Like a parent whose child has let them down, I’m not angry at The Boy, I’m just very, very disappointed.
The Boy, directed by William Brent Bell and written by Stacey Menear (and not to be confused with last year’s The Boy), tells the story of Greta (Lauren Cohan), a young woman from Montana, who while attempting to escape her troubled past, gets a temporary job as a nanny looking after a boy for the upper class Heelshire family in the UK.
Things take a turn for the sinister, however, when we learn that their son, Brahms, isn’t an ordinary boy. In fact, he’s a life-sized porcelain doll and Greta’s expected to care for it like it were a real child.
Before the Heelshires leave on holiday, they give Greta a list of rules to follow, which she promptly ignores, causing the devious doll to become… mischievous.
I’ll confess something now – I’m scared of dolls, petrified, and when I saw the trailer for The Boy I was terrified.
There was something about that combination of music and imagery that made me very uneasy and, being a horror fan, I couldn’t wait to see the film.
However, the release date kept on getting pushed back, and back, and deep in my subconscious a little nagging voice began to say: ‘It’s because it’s going to be bad.’
But, being the positive person I am, I pushed past this and went into the cinema this Friday looking forward to some thrills and chills, so it’s disappointing to say I’d probably have had a scarier evening if I’d just stayed in and stared at a blank wall all night.
Now, that’s not to say that the film’s terrible – it’s technically well shot and there are moments which almost threaten to actually scare you.
The film’s props department, for example, deserve an awful lot of praise because the actual Brahms doll is a beautiful piece of prop work.
The tiny glass child is haunting looking and is a perfect combination of spooky and downright sad, and the team behind it should be very proud.
The same goes for the house where the movie was shot – it’s a wonderfully imposing location with an air of menace completely independent of the titular boy.
Add to this some impressive effort by the cast to make the film’s pretty poor script make sense and the film manages to avoid being a complete mess. But it’s not good, not by a long stretch.
Once again (I worry that I’ll get repetitive strain injury saying this in almost every horror film review), The Boy fails as a film because it simply isn’t scary enough.
If you’re going to have a film about a living doll then I want to be creeped out and frightened, not mildly amused or, even worse, bored.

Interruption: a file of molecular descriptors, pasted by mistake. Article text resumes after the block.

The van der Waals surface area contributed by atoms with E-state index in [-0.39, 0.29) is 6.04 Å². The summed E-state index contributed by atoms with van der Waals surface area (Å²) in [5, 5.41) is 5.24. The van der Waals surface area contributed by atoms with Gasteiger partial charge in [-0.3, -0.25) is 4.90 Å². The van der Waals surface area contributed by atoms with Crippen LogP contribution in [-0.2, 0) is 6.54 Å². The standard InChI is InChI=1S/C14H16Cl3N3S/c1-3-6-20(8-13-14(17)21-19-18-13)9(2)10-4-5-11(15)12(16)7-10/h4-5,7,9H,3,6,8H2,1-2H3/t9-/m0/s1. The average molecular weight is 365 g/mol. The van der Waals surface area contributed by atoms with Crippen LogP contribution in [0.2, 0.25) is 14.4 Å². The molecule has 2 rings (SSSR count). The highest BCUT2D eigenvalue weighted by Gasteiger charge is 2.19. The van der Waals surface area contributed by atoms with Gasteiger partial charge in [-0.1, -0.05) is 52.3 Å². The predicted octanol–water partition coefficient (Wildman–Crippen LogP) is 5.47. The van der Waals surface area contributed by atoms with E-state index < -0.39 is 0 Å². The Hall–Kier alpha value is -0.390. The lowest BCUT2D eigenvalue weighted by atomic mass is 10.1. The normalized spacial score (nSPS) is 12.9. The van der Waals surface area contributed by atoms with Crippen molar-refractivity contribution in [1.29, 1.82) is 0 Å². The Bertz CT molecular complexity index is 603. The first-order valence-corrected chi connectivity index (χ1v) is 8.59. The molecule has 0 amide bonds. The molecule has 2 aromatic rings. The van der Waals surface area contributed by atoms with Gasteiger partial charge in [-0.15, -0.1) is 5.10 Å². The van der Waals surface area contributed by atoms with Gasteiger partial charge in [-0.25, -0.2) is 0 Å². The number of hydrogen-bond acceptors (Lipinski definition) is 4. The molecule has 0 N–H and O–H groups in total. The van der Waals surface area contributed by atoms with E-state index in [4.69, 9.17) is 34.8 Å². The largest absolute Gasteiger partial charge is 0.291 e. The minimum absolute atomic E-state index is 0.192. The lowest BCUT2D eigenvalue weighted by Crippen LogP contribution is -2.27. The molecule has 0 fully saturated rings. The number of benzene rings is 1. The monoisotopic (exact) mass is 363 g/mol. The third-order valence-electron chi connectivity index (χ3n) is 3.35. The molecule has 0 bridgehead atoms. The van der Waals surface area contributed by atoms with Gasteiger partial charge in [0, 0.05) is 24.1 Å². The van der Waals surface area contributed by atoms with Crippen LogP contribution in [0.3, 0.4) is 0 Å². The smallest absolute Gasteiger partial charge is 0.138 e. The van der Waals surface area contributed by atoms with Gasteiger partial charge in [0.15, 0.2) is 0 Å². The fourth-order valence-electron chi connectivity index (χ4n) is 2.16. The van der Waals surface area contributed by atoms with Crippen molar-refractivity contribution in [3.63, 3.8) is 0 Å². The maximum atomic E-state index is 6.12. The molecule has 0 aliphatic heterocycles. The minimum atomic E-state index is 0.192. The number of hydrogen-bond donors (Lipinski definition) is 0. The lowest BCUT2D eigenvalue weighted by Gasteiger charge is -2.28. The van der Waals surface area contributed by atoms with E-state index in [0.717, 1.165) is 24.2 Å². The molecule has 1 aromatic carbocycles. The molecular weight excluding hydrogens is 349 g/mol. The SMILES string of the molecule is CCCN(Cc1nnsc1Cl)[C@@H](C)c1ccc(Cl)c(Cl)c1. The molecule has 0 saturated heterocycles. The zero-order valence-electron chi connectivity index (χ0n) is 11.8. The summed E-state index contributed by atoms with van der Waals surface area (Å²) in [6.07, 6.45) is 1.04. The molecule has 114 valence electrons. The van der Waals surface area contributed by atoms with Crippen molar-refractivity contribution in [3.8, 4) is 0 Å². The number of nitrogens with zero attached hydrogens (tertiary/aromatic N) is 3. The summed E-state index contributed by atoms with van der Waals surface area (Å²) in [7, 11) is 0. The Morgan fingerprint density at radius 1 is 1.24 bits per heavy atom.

Honestly, for the first hour of this film, it was like the film forgot that it was supposed to be building an atmosphere of dread and instead we got to see such ‘terrifying scenes’ as Greta drinking wine, Greta ordering magazines and Greta showering. It was mind numbing.
Then a miracle happened and the film suddenly remembered it was a horror film and we got some genuinely sinister stuff with Brahms insisting, in his own unique way, that Greta follow the rules his parents have asked her to.
It was scary and tense, and lasted about ten minutes before we went back to the exciting world of Greta’s chores, but now with the Brahms doll accompanying her. Great…
I think part of the problem with the movie is Greta’s reaction to finding out that the doll is seemingly alive. How am I as a viewer supposed to be scared if the lead actor seems as frightened of being all alone with a living doll as a normal person is when they spot that their car’s coming up for its MOT?
Seriously, I’m not sure if it’s the direction or an acting choice, but after some initial screaming she reacts to the news that the doll is alive with dull surprise and quickly adapts to her hideous new life serving a piece of possessed pottery.
I will say this about The Boy – it didn’t go straight to jump scares, and I was actually going to praise the film for showing some restraint, but it ends up committing a far worse cinema sin.
The third act twist – now, I’m not saying any film that uses this particular trope is bad, that would be ridiculous – instead, I’m saying that it’s frequently misused by lazy filmmakers who need to add a splash of colour to their otherwise grey film.
The Boy’s twist is of particular note because it comes from the M. Night Shyamalan school of not even making sense within the film’s narrative. It made me roll my eyes so much that I was in danger of them ending up in the lap of the person sitting next to me. Honestly, the audience laughed at the reveal, it was that shit.
Ultimately, The Boy feels like a wasted opportunity, and while other reviews have praised its ‘bonkers’ ending, to me it was just like the doll, Brahms – really hollow.
More of a concept than a journalist, Tom Percival was forged in the bowels of Salford University from which he emerged grasping a Masters in journalism.
Since then his rise has been described by himself as ‘meteoric’ rising to the esteemed rank of Social Editor at UNILAD as well as working at the BBC, Manchester Evening News, and ITV.
He credits his success to three core techniques, name repetition, personality mirroring, and never breaking off a handshake.